The Forgotten Review
Julianne Moore stars as Telly Paretta, A mother still mourning the loss of her 9 year old son, Sam who died 14 months earlier in a plane accident. She is finding it difficult to let go and move on with her life and spends her day looking through photographs and watching videos of him. Her Husband Jim (Anthony Edwards, ER, Top Gun) and her seemingly sympathetic psychiatrist Dr Munce (Gary Sinise, Ransom, Apollo 13, C.S.I.:NY) try to convince her that she is inventing the whole thing and that she and her husband have never had a son. They tell her she is suffering from a condition that causes her to invent a whole life she believes she has led.Telly cannot accept this and tries desperately to find proof of her son's existence only to discover that every piece of evidence has inexplicably vanished. Even photos that once showed her son now contain no sign of him. Finally she meets Ash (Dominic West, Chicago, Mona Lisa Smile) a father who's daughter died in the same plane crash. She eventually helps him remember as he too had completely forgotten ever having a daughter and so in sues a race against time whilst being pursued by the FBI, the police and the unknown to discover the truth and answer the mystery of why everyone has FORGOTTEN.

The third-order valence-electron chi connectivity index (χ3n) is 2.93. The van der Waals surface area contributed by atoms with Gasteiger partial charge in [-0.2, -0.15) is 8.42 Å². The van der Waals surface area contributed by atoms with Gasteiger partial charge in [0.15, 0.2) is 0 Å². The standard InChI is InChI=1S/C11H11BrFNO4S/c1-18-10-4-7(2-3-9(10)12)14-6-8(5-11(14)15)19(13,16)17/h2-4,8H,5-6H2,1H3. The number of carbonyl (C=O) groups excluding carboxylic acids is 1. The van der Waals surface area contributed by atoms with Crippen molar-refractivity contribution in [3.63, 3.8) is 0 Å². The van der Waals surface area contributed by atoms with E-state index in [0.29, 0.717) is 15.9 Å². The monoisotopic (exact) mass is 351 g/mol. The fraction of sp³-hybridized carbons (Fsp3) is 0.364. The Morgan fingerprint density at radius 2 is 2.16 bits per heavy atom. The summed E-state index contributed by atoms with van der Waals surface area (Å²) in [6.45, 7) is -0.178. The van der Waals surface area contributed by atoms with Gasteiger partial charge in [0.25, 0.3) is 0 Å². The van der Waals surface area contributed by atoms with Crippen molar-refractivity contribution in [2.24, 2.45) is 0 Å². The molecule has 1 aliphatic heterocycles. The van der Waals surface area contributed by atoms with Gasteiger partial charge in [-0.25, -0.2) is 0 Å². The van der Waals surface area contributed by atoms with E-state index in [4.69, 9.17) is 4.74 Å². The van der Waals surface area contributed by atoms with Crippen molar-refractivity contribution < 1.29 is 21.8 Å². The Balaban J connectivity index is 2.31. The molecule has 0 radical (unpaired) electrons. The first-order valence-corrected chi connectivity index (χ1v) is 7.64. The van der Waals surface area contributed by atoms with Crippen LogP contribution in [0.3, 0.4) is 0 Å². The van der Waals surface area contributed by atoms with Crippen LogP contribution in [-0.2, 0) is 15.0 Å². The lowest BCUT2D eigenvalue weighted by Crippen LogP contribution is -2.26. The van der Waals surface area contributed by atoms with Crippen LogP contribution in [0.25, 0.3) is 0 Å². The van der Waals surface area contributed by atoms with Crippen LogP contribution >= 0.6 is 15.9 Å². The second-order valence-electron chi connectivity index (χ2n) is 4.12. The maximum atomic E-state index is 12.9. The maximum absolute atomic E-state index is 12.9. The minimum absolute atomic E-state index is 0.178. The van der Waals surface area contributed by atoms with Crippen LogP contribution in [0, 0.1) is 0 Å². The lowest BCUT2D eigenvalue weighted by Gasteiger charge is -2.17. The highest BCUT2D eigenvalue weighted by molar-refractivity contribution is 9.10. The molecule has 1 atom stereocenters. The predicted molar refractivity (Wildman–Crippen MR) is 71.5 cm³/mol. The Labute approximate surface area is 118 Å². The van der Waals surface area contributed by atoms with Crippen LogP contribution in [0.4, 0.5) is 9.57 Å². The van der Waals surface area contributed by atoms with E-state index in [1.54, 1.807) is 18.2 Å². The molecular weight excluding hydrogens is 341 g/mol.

Despite mixed reviews on its' theatrical release, I liked this movie. The pace starts off a little slow and you begin to wonder if its' going to be worth it but persevere because, like a rollercoaster slowly making it's way up to the top of the first big dip, as soon as it dawns on you and the lead characters what maybe going on, the rollercoaster hurtles downwards at speed. I don't want to give too much away about the plot as this movie relies heavily on surprise as did the movie The Sixth Sense which this movie compares itself to but suffice to say that although the surprises are a little more obvious and expected than they could have been, it still manages to send a cold shiver down your spine once or twice.The direction of Joseph Ruben (Sleeping With The Enemy, Dreamscape, Money Train) is satisfactory without being exemplary. Tension is certainly built but occasionally starts to wane a little too soon before it builds once again. The cast are all superb especially Julianne Moore who really does give her character depth and emotion. British actor Dominic West also puts in a good performance as the father on the point of despair and Gary Sinise gives an uncharacteristically subdued performance as Dr Munce but nonetheless effective all the same.The scares tend to be of the 'sudden shock' variety in other words they don't really build. One moment you're happily watching the movie, the next you're scrapping yourself off the ceiling. Whereas throughout the rest of the film you are intrigued rather than frightened. But don't let that put you off. This movie has much going for it with a good story, fine actors, suspense and one or two genuine scares that will have you (and me) jumping out of your chair. Yes there are faults. The plot has a few holes, as mentioned the tension wavers a little and there are some unanswered questions by the end but overall an entertaining and often thought provoking movie which I guarantee will make you jump at least once. Whilst not a patch on The Sixth Sense in my opinion, this is still a film worthy of recommendation but don't bother with the extended version, the original is the best and that's why that was the version released. Watch the deleted scenes by all means but I wouldn't sit through the whole film in this guise as it's not as effective as the theatrical version.One more point to make. Whatever you do, don't watch the documentaries before the movie as most of the surprises are given away there.